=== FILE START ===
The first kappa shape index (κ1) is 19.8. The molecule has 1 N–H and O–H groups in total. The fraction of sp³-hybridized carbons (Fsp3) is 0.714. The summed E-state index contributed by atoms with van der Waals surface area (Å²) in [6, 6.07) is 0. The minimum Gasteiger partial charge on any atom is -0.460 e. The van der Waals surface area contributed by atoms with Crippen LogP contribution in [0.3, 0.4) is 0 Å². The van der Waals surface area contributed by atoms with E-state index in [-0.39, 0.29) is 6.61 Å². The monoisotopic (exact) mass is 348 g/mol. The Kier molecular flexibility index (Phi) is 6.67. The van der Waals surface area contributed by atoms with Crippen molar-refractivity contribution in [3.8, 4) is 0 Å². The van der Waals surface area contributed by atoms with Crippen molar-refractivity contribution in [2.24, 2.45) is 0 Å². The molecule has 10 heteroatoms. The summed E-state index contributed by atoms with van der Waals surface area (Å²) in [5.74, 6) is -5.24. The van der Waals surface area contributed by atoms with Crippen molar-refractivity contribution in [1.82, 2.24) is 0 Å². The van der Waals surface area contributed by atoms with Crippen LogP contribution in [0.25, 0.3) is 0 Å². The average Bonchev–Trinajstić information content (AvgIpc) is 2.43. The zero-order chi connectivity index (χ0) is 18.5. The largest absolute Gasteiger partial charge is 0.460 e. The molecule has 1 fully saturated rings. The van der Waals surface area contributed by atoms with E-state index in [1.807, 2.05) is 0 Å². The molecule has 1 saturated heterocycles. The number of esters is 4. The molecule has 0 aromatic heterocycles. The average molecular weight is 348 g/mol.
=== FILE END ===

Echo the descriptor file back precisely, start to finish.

The first kappa shape index (κ1) is 19.8. The molecule has 1 N–H and O–H groups in total. The fraction of sp³-hybridized carbons (Fsp3) is 0.714. The summed E-state index contributed by atoms with van der Waals surface area (Å²) in [6, 6.07) is 0. The minimum Gasteiger partial charge on any atom is -0.460 e. The van der Waals surface area contributed by atoms with Crippen LogP contribution in [0.3, 0.4) is 0 Å². The van der Waals surface area contributed by atoms with E-state index in [-0.39, 0.29) is 6.61 Å². The monoisotopic (exact) mass is 348 g/mol. The Kier molecular flexibility index (Phi) is 6.67. The van der Waals surface area contributed by atoms with Crippen molar-refractivity contribution in [3.8, 4) is 0 Å². The van der Waals surface area contributed by atoms with Crippen molar-refractivity contribution in [2.24, 2.45) is 0 Å². The molecule has 10 heteroatoms. The summed E-state index contributed by atoms with van der Waals surface area (Å²) in [5.74, 6) is -5.24. The van der Waals surface area contributed by atoms with Crippen molar-refractivity contribution in [1.82, 2.24) is 0 Å². The van der Waals surface area contributed by atoms with Crippen LogP contribution in [0.25, 0.3) is 0 Å². The average Bonchev–Trinajstić information content (AvgIpc) is 2.43. The zero-order chi connectivity index (χ0) is 18.5. The largest absolute Gasteiger partial charge is 0.460 e. The molecule has 1 fully saturated rings. The van der Waals surface area contributed by atoms with E-state index in [1.807, 2.05) is 0 Å². The molecule has 1 saturated heterocycles. The number of esters is 4. The molecule has 0 aromatic heterocycles. The average molecular weight is 348 g/mol.